Q: What about ‘Fatal Foetal Abnormality’?

A: The debate about abortion where an unborn baby has a life-shortening condition is not a medical one.

It is about how we look out for one another as a society. Anyone can have a disability, a handicap or a terminal illness and it can come in old age, middle age, in childhood or even before we are born. In each of these challenging situations we have to look after one another in a way that respects the dignity of every human life.

The term “fatal foetal abnormality”, for example, is grossly misleading [1]. It is intended to indicate how in a number of conditions the baby will die either in utero or almost immediately after birth. But doctors have no way of knowing how long a child diagnosed with one of these conditions will live. They could live for months and even years after birth. Studies have found over 70% of children conceived with anencephaly have live births, with roughly a third of these babies living for at least two days [2] [3].

In Ireland today there are parents who have returned home after aborting their baby with a terminal illness only to learn for the first time about the existence of perinatal hospice care as an alternative to abortion. It is simply intolerable that this is happening. The primary reason is the sustained media focus on abortion in these situations with little or no discussion on positive alternatives.

Instead of pressuring parents to go down the road of abortion, health care professionals should be given additional resources to provide high quality palliative care to facilitate families in sharing those precious moments with their baby for whatever length of time he or she lives [4].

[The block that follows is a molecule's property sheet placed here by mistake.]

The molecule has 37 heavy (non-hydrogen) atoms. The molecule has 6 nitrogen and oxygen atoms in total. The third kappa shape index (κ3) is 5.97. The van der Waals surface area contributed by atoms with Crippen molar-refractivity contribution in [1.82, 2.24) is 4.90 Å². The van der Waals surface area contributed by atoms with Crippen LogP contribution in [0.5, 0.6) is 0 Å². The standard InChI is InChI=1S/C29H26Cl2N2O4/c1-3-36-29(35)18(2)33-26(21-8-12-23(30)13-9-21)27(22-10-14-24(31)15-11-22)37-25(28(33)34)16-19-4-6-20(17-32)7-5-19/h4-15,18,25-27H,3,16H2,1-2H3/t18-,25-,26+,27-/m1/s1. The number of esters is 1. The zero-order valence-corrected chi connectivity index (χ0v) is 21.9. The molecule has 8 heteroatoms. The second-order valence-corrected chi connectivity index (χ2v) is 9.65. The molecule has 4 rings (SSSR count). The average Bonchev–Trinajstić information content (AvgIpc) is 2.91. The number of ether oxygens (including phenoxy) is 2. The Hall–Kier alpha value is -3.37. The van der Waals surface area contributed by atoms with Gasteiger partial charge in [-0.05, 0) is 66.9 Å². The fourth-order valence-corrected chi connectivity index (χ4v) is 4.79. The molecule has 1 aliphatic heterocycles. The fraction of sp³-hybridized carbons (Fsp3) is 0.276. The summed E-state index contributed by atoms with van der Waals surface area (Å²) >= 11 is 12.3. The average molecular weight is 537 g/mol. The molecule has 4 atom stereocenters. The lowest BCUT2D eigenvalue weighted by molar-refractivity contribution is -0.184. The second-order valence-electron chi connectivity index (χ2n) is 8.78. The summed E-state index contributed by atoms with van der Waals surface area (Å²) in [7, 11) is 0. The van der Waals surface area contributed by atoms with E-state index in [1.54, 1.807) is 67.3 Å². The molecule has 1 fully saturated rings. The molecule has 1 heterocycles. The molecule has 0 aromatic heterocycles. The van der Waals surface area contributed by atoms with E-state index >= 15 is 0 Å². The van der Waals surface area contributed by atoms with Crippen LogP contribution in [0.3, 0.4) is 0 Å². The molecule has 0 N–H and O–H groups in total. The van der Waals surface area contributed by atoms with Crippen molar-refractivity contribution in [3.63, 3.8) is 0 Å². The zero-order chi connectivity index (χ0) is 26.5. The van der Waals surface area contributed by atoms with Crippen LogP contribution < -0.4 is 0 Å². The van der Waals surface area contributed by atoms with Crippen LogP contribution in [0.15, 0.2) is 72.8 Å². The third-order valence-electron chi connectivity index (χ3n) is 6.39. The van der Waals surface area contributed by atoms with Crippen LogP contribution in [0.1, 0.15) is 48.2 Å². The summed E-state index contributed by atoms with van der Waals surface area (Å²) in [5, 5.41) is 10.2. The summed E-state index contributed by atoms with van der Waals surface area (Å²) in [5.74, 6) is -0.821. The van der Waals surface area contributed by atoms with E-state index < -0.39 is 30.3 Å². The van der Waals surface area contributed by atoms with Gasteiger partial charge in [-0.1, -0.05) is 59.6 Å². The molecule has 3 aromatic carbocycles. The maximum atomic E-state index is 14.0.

When politicians or doctors support abortion for babies with a disability, a handicap or a terminal illness, they are making a negative judgement on the value of those babies’ lives. No one would dream of saying the law should not protect the right to life of, say, a three year old with a disability. Why then is it deemed acceptable to campaign for abortion where an unborn baby has a potentially life-shortening condition?

In Britain, 90% of babies diagnosed with Down Syndrome in the womb are aborted [5]. Abortion is legal in Britain for any detectable disability through all nine months of pregnancy.  In Denmark there is a goal to make it a Down Syndrome free country by 2030. In Iceland, shockingly, they have already reached that target.

In Ireland, we have a culture of equality and inclusion that we can be proud of. Nowhere is this more evident than in the work of the Special Olympics. Let’s extend supports to families and continue to improve outcomes and quality of life for people with Down syndrome and other disabilities, instead of following other countries down the destructive road of abortion.


[1] Fatally flawed? A review and ethical analysis of lethal congenital malformations. Wilkinson DJ1, Thiele P, Watkins A, De Crespigny L. BJOG. 2012 Oct;119(11):1302-8.

[2] “Incompatible with Life”: Does Article 40.3.3 Permit Abortion for “Fatal Foetal Abnormality”? Simons, Caroline, BCL LLM Medico-Legal Journal of Ireland, 2015, 21 (1), 11-4.

[3] Report about the birth and life of babies with anencephaly, Monika Jaquier (2006),, M Jaquier, A Klein, E Bolthauser, ‘Spontaneous pregnancy outcome after prenatal diagnosis of anencephaly’ (2006) 113(8) British Journal of Obstetrics and Gynaecology 951-953.

[4] Evaluation of the Children’s Palliative Care Programme (CPCP). A jointly funded programme of work arising from Palliative Care for Children with Life-limiting, Conditions – A National Policy, SUMMARY REPORT, Dr Joanne Jordan GEN Research & Deirdre Fullerton Insights Health and Social Research, (2016).

[5] Parliamentary Inquiry into Abortion on the Grounds of Disability, UK, 2013 (pdf).